Ribociclib improves progression-free survival in advanced breast cancer

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Published: 8 Oct 2016
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Prof Gabriel Hortobagyi - University of Texas MD Anderson Cancer Center, Houston, US

Prof Hortobagyi speaks with ecancer at ESMO 2016 about results from the MONALEESA2 trial of ribociclib, a CDK4/6 inhibitor, in combination with letrozole.

Compared to letrozole alone, the addition of ribociclib improves progression free survival by 44% compared to placebo, which Prof Hortobagyi hails as a paradigm shift.

Read the news story or watch the interview for more.



ESMO 2016

Ribociclib improves progression-free survival in advanced breast cancer

Prof Gabriel Hortobagyi - University of Texas MD Anderson Cancer Center, Houston, US

I’m going to present to you today a summary of the findings of the MONALEESA2 clinical trial. Just to give you a little background as to why this is important, about two-thirds of breast cancers happen to be what we call hormone dependent – we think that they develop on the basis of abnormal hormonal exposure. For these patients hormonal or endocrine treatments represent the treatment of choice both in the primary and in the metastatic setting but, especially in the metastatic setting, after several months of exposure breast cancer becomes resistant to endocrine therapy and there has been a rich area of research in breast cancer trying to develop strategies to overcome or prevent or reverse resistance to endocrine or hormonal therapy.

One of the most promising lines of research in this direction has been the development of cyclin-dependent kinase inhibitors and I’ll explain that a little bit more. On this cartoon I show you how the cell prepares for dividing and for proliferating. So there are a number of external factors shown on the top left part, some of them growth factors, some of them a variety of other proteins, that influence a signalling pathway that focusses on cyclin D and the cyclin dependent kinases, in this case described as CDK4 and 6. Now this complex governs the release of a factor called E2F that you see on the lower right side and separates it from the retinoblastoma protein or RB. Once that happens then gene transcription starts, the cell goes from the G1 or G0 part of the cell cycle into S1 which is the synthesis of DNA and then proliferation and cell division continues.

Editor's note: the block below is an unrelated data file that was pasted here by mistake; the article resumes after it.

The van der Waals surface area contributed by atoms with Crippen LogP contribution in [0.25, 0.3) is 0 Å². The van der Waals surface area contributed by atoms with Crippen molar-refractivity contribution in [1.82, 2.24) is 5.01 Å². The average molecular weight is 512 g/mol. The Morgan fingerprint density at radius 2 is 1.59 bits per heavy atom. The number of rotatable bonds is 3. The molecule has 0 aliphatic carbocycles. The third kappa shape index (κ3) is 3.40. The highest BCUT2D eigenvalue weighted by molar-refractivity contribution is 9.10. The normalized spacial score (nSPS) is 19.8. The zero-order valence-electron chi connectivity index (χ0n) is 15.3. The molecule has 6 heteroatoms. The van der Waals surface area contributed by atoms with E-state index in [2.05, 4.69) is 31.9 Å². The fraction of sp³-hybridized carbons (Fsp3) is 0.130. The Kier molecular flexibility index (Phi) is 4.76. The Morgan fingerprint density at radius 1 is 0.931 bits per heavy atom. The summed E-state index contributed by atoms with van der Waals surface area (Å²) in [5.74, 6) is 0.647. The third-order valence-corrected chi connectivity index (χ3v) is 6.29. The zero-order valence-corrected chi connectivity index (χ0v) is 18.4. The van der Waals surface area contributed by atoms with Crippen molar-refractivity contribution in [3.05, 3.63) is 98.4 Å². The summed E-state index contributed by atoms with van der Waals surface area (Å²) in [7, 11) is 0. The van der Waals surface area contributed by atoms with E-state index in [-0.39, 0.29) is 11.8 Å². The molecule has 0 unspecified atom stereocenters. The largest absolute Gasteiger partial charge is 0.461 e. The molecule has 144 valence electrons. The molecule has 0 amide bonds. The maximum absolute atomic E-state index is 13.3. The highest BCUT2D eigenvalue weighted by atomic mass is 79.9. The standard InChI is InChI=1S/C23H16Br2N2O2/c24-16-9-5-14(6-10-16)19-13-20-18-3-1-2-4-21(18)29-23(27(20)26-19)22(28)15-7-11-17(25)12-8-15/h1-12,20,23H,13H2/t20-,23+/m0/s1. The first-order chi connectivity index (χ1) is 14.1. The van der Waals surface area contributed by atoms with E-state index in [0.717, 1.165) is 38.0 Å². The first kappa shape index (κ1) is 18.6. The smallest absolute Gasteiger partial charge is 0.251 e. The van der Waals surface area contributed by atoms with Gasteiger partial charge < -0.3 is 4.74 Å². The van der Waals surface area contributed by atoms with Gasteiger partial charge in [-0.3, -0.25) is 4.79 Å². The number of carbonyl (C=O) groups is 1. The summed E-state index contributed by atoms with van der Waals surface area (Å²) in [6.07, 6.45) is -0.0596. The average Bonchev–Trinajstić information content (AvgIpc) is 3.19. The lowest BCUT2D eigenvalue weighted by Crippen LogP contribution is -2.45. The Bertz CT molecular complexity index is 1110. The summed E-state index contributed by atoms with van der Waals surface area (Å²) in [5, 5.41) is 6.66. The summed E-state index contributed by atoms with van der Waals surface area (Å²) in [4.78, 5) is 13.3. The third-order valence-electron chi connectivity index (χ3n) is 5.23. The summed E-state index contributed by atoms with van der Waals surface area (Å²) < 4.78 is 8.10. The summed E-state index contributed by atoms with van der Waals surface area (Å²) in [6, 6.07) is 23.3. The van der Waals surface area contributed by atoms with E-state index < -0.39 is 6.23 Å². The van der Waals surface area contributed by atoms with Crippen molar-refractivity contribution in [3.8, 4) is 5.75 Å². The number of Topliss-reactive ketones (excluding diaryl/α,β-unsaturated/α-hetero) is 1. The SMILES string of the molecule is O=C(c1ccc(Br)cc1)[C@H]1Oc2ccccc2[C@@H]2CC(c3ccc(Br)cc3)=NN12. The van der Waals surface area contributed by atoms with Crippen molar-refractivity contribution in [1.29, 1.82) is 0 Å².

Many investigators in our group have felt that blocking this process of releasing the E2F factor would be an important way to interfere with this process. Now this is important because phosphorylation of RB by CDK4/6 is what precipitates the cell cycle progression and increased cell cycle, or CDK 4/6 activity, driven by perturbations of other aspects of cell life is associated with endocrine therapy resistance and there’s a very rich area of literature about that. Now, ribociclib is one small molecule that is orally available and it is a selective inhibitor of cyclin dependant kinase 4/6. This line of research has been going on for over 15-20 years but only recently have the selective CDK 4/6 inhibitors become available.